Army moves to kick out 3 unit leaders after deadly Bradley accident in South Korea
The Army's 1st Cavalry Division has ordered changes to its driver training program and is kicking two company-level officers and a staff sergeant out of the Army as the result of an investigation into a deadly Bradley fighting vehicle accident in Korea last year
Editor’s note: This article by Matthew Cox originally appeared on Military.com, a leading source of news for the military and veteran community
The Army's 1st Cavalry Division has ordered changes to its driver training program and is kicking two company-level officers and a staff sergeant out of the Army as the result of an investigation into a deadly Bradley fighting vehicle accident in Korea last year.
Spc. Nicholas Panipinto was killed when the right-hand side tread of the M2A3 Bradley came off and caused the massive vehicle to roll over during a Nov. 6, 2019 road test at Camp Humphreys, South Korea.
Before the road test, Panipinto had received only six hours of hands-on driver training and no classroom instruction.
Current Army regulations require three days of classroom instruction and two days of hands-on driving experience, with an instructor, before military personnel are given licenses to drive Bradleys.
“He never should have been behind the wheel,” Kimberly Weaver said she was told during an investigation brief meeting with Col. Kevin Capra, the commander of the 3rd Armored Brigade Combat Team (ABCT).
As result, all 37 companies in the 3rd ABCT were “ordered to reassess their driver's training programs and to back brief battalion commanders on the status of the programs, ensuring that all driver training programs … are enforced to Army standard,” according to a briefing slide from the meeting.
There were also malfunctions of the vehicle's communication systems, defective or broken equipment, a lack of medical services on base, and significant delays in medical response to the scene of the accident that day.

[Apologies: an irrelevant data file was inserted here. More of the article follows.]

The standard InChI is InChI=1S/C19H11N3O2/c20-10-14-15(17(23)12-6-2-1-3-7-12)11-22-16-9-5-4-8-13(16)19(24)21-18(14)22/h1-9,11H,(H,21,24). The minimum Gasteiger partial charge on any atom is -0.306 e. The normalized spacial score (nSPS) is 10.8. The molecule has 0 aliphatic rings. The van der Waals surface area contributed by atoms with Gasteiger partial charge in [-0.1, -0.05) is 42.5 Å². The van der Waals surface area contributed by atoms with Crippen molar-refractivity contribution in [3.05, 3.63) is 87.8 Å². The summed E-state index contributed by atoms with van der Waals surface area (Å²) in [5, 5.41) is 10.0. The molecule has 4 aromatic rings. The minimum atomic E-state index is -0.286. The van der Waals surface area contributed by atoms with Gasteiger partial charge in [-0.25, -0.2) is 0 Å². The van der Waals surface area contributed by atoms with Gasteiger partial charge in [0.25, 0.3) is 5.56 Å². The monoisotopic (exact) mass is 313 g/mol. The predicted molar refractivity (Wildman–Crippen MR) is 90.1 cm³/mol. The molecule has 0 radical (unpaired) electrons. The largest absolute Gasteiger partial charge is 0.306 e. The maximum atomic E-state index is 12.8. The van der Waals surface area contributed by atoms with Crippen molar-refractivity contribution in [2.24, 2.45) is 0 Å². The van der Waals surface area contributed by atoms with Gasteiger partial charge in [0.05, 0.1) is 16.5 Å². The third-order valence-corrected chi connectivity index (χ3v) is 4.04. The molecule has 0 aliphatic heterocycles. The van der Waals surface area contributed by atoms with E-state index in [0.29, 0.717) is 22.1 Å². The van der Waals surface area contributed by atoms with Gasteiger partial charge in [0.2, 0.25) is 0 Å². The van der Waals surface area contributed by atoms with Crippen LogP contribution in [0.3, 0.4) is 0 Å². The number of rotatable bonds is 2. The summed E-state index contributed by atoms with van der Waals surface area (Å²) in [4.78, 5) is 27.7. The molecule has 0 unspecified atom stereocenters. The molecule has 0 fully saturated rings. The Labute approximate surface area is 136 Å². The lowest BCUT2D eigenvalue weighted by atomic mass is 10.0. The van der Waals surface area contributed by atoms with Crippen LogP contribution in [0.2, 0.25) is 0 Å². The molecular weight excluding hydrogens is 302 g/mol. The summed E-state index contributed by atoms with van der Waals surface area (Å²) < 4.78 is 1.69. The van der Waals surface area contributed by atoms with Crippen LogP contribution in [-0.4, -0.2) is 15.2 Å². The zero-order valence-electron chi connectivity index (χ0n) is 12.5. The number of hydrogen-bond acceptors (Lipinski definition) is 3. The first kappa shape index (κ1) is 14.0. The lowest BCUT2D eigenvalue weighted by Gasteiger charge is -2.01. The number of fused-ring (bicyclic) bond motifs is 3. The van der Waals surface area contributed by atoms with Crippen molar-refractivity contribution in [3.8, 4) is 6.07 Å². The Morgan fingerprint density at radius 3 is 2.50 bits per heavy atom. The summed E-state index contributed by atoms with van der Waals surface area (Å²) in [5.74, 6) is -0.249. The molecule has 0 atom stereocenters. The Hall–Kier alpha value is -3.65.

Camp Humphreys did not have an on-campus hospital or even a military ambulance available to quickly transport Panipinto for emergency treatment, Rep. Vern Buchanan, R-Florida, wrote in a June letter to Defense Secretary Mark Esper.
A civilian ambulance responded to the accident scene, but it did not have a sufficient oxygen supply. Its suction equipment also had stopped functioning and it didn't have a blood transfusion supply and the instruments needed to treat Panipinto were unavailable, Buchanan wrote.
The medical response was further delayed when the first on-base medical evacuation helicopter dispatched to the accident scene initially got lost, and a second medevac helicopter suffered from mechanical problems, the letter adds.
Eventually, the first medevac helicopter arrived at the site 80 minutes after the accident, according to the letter.
Buchannan has since called on the House Armed Services Committee to hold a public hearing on the increase in military training vehicle accidents.
The investigation resulted in stiff punishments for Panipinto's immediate chain of command.
“The company commander, platoon leader and Bradley commander received letters of reprimand and were initiated for involuntary separation,” from the Army, according to the briefing slide.
The staff sergeant serving as the Bradley commander also “received non-judicial punishment and was reduced in rank.”
Capra would only say that the investigation “resulted in non-judicial punishment for those found at fault for actions that contributed to the incident,” according to a written statement to Military.com.
Capra described Panipinto's death as a “terrible tragedy” but said he was confident that the outcome of the investigation would help to prevent future accidents.
“The unit increased their focus on driver's training; improving the quality, frequency, and record keeping for the driver's training program to ensure all those operating combat vehicles were trained and licensed properly,” Capra said in the statement.
Weaver said she couldn't help but feel sorry for the three junior leaders who were blamed for the accident and wondered why no higher-ranking leaders were disciplined.
“They are just kids; somebody should have been watching all of them,” Weaver said, adding that she couldn't stop being frustrated over the number of mistakes that were made.
“It's just the amount of them — no medical facility, the medevac getting lost, the other one not even starting and the not sufficient medical supplies.”
U.S. Forces-Korea also ordered an examination into the emergency medical care offered across all military bases throughout the Korean peninsula, according to the briefing document.
This article originally appeared on Military.com
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